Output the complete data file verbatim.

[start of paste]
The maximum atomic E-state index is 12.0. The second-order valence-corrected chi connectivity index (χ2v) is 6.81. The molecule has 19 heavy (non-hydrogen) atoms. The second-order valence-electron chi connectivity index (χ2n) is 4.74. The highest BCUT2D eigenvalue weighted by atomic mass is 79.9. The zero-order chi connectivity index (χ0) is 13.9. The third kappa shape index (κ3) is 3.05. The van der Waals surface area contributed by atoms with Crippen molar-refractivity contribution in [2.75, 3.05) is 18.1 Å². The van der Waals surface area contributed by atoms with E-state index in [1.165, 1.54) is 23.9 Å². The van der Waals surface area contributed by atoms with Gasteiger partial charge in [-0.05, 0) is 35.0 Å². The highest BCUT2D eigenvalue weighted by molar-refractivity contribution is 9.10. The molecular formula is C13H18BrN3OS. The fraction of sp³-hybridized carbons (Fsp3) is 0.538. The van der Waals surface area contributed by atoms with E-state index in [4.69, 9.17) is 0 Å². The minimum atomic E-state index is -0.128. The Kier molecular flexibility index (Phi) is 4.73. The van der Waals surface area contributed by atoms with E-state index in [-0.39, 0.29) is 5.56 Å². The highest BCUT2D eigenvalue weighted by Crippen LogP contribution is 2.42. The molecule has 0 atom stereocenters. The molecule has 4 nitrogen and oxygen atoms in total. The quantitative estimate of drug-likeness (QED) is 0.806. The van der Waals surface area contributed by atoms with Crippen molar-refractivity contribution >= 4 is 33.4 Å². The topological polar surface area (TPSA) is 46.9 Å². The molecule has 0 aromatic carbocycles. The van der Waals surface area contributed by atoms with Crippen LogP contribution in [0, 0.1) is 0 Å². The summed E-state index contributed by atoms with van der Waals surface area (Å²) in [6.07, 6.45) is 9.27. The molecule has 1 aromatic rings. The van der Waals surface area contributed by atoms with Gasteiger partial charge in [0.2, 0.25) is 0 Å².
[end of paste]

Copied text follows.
The maximum atomic E-state index is 12.0. The second-order valence-corrected chi connectivity index (χ2v) is 6.81. The molecule has 19 heavy (non-hydrogen) atoms. The second-order valence-electron chi connectivity index (χ2n) is 4.74. The highest BCUT2D eigenvalue weighted by atomic mass is 79.9. The zero-order chi connectivity index (χ0) is 13.9. The third kappa shape index (κ3) is 3.05. The van der Waals surface area contributed by atoms with Crippen molar-refractivity contribution in [2.75, 3.05) is 18.1 Å². The van der Waals surface area contributed by atoms with E-state index in [1.165, 1.54) is 23.9 Å². The van der Waals surface area contributed by atoms with Gasteiger partial charge in [-0.05, 0) is 35.0 Å². The highest BCUT2D eigenvalue weighted by molar-refractivity contribution is 9.10. The molecular formula is C13H18BrN3OS. The fraction of sp³-hybridized carbons (Fsp3) is 0.538. The van der Waals surface area contributed by atoms with E-state index in [4.69, 9.17) is 0 Å². The minimum atomic E-state index is -0.128. The Kier molecular flexibility index (Phi) is 4.73. The van der Waals surface area contributed by atoms with E-state index in [-0.39, 0.29) is 5.56 Å². The highest BCUT2D eigenvalue weighted by Crippen LogP contribution is 2.42. The molecule has 0 atom stereocenters. The molecule has 4 nitrogen and oxygen atoms in total. The quantitative estimate of drug-likeness (QED) is 0.806. The van der Waals surface area contributed by atoms with Crippen molar-refractivity contribution >= 4 is 33.4 Å². The topological polar surface area (TPSA) is 46.9 Å². The molecule has 0 aromatic carbocycles. The van der Waals surface area contributed by atoms with Crippen LogP contribution in [0, 0.1) is 0 Å². The summed E-state index contributed by atoms with van der Waals surface area (Å²) in [6.07, 6.45) is 9.27. The molecule has 1 aromatic rings. The van der Waals surface area contributed by atoms with Gasteiger partial charge in [0.2, 0.25) is 0 Å².